Allergic Rhinitis :: Nationwide Children's Hospital

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Allergic Rhinitis

Allergic rhinitis (rie-NIE-tis) is a condition commonly known as hay fever. It affects millions of people in the United States. There are two types of allergic rhinitis: seasonal (occurs during a season) and perennial (occurs year around).

Image of allergens

Seasonal Allergic Rhinitis

Seasonal allergic rhinitis is the most common type. It usually occurs in the spring, summer, and fall when the child is around mold, grass, trees and weeds. The child's symptoms usually improve when the weather turns cold, or after the first frost.

Perennial Allergic Rhinitis

Perennial allergic rhinitis occurs all during the year. Often the child's symptoms are caused by breathing things found indoors, such as dust, feathers, mold or animal dander.

Signs of Allergic Rhinitis

If your child has allergic rhinitis, you will notice some or all of these symptoms:

  • Itchy, runny nose
  • Nasal congestion
  • Frequent sneezing
  • Mouth-breathing or snoring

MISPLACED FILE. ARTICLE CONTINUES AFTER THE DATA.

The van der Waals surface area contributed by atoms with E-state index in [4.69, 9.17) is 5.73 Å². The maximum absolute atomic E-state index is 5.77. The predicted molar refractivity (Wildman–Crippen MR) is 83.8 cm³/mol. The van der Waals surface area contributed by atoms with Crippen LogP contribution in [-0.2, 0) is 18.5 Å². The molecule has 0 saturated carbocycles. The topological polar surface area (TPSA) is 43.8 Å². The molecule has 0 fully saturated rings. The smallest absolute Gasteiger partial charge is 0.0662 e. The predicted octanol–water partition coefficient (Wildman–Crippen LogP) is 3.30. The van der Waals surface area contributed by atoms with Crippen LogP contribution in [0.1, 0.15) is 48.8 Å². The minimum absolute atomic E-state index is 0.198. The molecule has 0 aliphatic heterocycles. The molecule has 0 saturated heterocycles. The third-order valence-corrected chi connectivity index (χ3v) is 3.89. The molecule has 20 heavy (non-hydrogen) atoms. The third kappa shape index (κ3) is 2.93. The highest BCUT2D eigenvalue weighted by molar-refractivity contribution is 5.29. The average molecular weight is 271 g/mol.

• Headaches
  • Nosebleeds
  • Some loss of smell
  • Red, puffy, itchy eye
  • Ears "popping"
  • Coughing spells (especially at night) caused by large amounts of drainage from the nose
  • Frequent ear infections
  • Dark circles under the eyes (allergic "shiners")


Your child’s doctor may prescribe medicines which may include an antihistamine, decongestant and a nose spray (Picture 2). It is very important that your child takes this medicine exactly as ordered.

Testing for Allergic Rhinitis

If your child’s symptoms do not improve, his doctor may order tests to see if he is allergic to certain things.

Picture 2 - If your child's doctor prescribes nose spray, he should use it as directed.
Image of nasal spray

When to Call the Doctor

Call the doctor if:

  • Your child's symptoms do not improve or if they become worse, even when he is taking the medicine regularly.
  • The medicine makes your child very drowsy (sleepy) or more active than usual.
  • Your child develops a fever or headache.
  • If the nose drainage is more frequent, thick or becomes yellow or greenish in color. (This could mean a sinus infection.)

If you have any questions, please call the Children's Hospital Allergy Clinic at (614) 722-5500.

Allergic Rhinitis (PDF)

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